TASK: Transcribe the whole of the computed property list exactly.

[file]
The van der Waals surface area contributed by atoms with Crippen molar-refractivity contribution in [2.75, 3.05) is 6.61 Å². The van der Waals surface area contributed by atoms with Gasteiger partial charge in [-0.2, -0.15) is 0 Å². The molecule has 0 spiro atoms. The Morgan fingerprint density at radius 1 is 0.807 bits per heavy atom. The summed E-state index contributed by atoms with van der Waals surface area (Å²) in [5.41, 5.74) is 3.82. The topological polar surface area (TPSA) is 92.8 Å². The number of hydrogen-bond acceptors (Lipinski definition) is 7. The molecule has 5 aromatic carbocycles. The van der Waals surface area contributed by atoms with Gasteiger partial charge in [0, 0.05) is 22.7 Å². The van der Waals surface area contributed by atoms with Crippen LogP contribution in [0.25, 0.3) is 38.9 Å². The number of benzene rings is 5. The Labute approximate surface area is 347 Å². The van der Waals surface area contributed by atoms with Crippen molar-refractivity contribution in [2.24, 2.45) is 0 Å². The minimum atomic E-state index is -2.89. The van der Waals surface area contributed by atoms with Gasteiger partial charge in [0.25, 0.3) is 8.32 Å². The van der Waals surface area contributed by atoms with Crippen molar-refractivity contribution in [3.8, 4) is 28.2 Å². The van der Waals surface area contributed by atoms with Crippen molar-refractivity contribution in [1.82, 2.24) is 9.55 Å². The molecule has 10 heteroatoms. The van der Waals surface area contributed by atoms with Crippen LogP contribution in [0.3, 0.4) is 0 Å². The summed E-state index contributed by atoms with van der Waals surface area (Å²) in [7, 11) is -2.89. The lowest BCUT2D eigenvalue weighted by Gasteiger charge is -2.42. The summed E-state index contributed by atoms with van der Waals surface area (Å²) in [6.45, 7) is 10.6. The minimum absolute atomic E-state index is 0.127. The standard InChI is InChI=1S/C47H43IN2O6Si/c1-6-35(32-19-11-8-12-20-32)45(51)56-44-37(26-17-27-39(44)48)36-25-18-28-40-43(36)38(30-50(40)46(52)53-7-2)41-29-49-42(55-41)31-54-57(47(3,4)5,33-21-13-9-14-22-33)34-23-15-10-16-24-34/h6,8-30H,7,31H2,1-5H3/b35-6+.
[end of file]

The van der Waals surface area contributed by atoms with Crippen molar-refractivity contribution in [2.75, 3.05) is 6.61 Å². The van der Waals surface area contributed by atoms with Gasteiger partial charge in [-0.2, -0.15) is 0 Å². The molecule has 0 spiro atoms. The Morgan fingerprint density at radius 1 is 0.807 bits per heavy atom. The summed E-state index contributed by atoms with van der Waals surface area (Å²) in [5.41, 5.74) is 3.82. The topological polar surface area (TPSA) is 92.8 Å². The number of hydrogen-bond acceptors (Lipinski definition) is 7. The molecule has 5 aromatic carbocycles. The van der Waals surface area contributed by atoms with Gasteiger partial charge in [0, 0.05) is 22.7 Å². The van der Waals surface area contributed by atoms with Crippen LogP contribution in [0.25, 0.3) is 38.9 Å². The number of benzene rings is 5. The Labute approximate surface area is 347 Å². The van der Waals surface area contributed by atoms with Crippen molar-refractivity contribution in [2.24, 2.45) is 0 Å². The minimum atomic E-state index is -2.89. The van der Waals surface area contributed by atoms with Gasteiger partial charge in [0.25, 0.3) is 8.32 Å². The van der Waals surface area contributed by atoms with Crippen molar-refractivity contribution in [3.8, 4) is 28.2 Å². The van der Waals surface area contributed by atoms with Crippen molar-refractivity contribution in [1.82, 2.24) is 9.55 Å². The molecule has 10 heteroatoms. The van der Waals surface area contributed by atoms with Crippen LogP contribution in [0.3, 0.4) is 0 Å². The summed E-state index contributed by atoms with van der Waals surface area (Å²) in [7, 11) is -2.89. The lowest BCUT2D eigenvalue weighted by Gasteiger charge is -2.42. The summed E-state index contributed by atoms with van der Waals surface area (Å²) in [6.45, 7) is 10.6. The minimum absolute atomic E-state index is 0.127. The standard InChI is InChI=1S/C47H43IN2O6Si/c1-6-35(32-19-11-8-12-20-32)45(51)56-44-37(26-17-27-39(44)48)36-25-18-28-40-43(36)38(30-50(40)46(52)53-7-2)41-29-49-42(55-41)31-54-57(47(3,4)5,33-21-13-9-14-22-33)34-23-15-10-16-24-34/h6,8-30H,7,31H2,1-5H3/b35-6+.